The past decade has seen a tremendous surge in running machine learning (ML) functions on mobile devices, from mere novelty applications to now indispensable features for the next generation of devices.
While the mobile platform capabilities range widely, long battery life and reliability are common design concerns that are crucial to remain competitive.
Consequently, state-of-the-art mobile platforms have become highly heterogeneous by combining a powerful CPUs with GPUs to accelerate the computation of deep neural networks (DNNs), which are the most common structures to perform ML operations.
But traditional von Neumann architectures are not optimized for the high memory bandwidth and massively parallel computation demands required by DNNs.
Hence, propelling research into non-von Neumann architectures to support the demands of DNNs.
The re-imagining of computer architectures to perform efficient DNN computations requires focusing on the prohibitive demands presented by DNNs and alleviating them. The two central challenges for efficient computation are (1) large memory storage and movement due to weights of the DNN and (2) massively parallel multiplications to compute the DNN output.
Introducing sparsity into the DNNs, where certain percentage of either the weights or the outputs of the DNN are zero, greatly helps with both challenges. This along with algorithm-hardware co-design to compress the DNNs is demonstrated to provide efficient solutions to greatly reduce the power consumption of hardware that compute DNNs. Additionally, exploring emerging technologies such as non-volatile memories and 3-D stacking of silicon in conjunction with algorithm-hardware co-design architectures will pave the way for the next generation of mobile devices.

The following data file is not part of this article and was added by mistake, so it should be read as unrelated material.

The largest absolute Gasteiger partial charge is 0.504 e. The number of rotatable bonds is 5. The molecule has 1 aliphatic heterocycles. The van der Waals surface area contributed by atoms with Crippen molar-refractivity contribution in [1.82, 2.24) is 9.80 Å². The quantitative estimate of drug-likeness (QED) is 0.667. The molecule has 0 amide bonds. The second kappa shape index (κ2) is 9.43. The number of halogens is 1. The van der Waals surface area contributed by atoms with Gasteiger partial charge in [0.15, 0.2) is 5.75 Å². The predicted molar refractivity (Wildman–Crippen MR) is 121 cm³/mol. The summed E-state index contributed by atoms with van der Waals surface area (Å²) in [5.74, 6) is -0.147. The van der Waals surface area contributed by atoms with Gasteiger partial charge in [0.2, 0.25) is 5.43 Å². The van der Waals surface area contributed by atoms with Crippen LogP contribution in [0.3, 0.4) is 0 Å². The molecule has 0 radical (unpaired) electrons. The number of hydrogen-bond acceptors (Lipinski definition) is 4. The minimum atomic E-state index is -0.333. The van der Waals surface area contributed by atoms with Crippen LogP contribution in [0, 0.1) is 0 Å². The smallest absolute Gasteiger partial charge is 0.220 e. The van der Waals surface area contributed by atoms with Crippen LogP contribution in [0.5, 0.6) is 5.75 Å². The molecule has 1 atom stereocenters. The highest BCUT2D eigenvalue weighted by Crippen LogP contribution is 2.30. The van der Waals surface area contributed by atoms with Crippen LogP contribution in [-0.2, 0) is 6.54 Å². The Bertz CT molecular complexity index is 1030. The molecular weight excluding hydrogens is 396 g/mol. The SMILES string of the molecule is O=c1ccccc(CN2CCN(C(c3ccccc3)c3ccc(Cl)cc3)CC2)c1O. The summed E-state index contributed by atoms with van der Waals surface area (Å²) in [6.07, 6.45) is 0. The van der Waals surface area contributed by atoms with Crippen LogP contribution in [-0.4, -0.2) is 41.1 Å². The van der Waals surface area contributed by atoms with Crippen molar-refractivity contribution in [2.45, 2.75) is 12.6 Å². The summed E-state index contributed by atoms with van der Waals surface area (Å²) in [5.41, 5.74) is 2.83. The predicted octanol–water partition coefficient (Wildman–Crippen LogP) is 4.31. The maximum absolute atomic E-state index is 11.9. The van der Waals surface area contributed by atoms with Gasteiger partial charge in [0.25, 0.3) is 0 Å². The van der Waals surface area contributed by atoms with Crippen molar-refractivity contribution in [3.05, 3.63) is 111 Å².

Towards the objectives stated above, our specific contributions include (a) an architecture based on resistive crosspoint array that can update all values stored and compute matrix vector multiplication in parallel within a single cycle, (b) a framework of training DNNs with a block-wise sparsity to drastically reduce memory storage and total number of computations required to compute the output of DNNs, (c) the exploration of hardware implementations of sparse DNNs and architectural guidelines to reduce power consumption for the implementations in monolithic 3D integrated circuits, and (d) a prototype chip in 65nm CMOS accelerator for long-short term memory networks trained with the proposed block-wise sparsity scheme.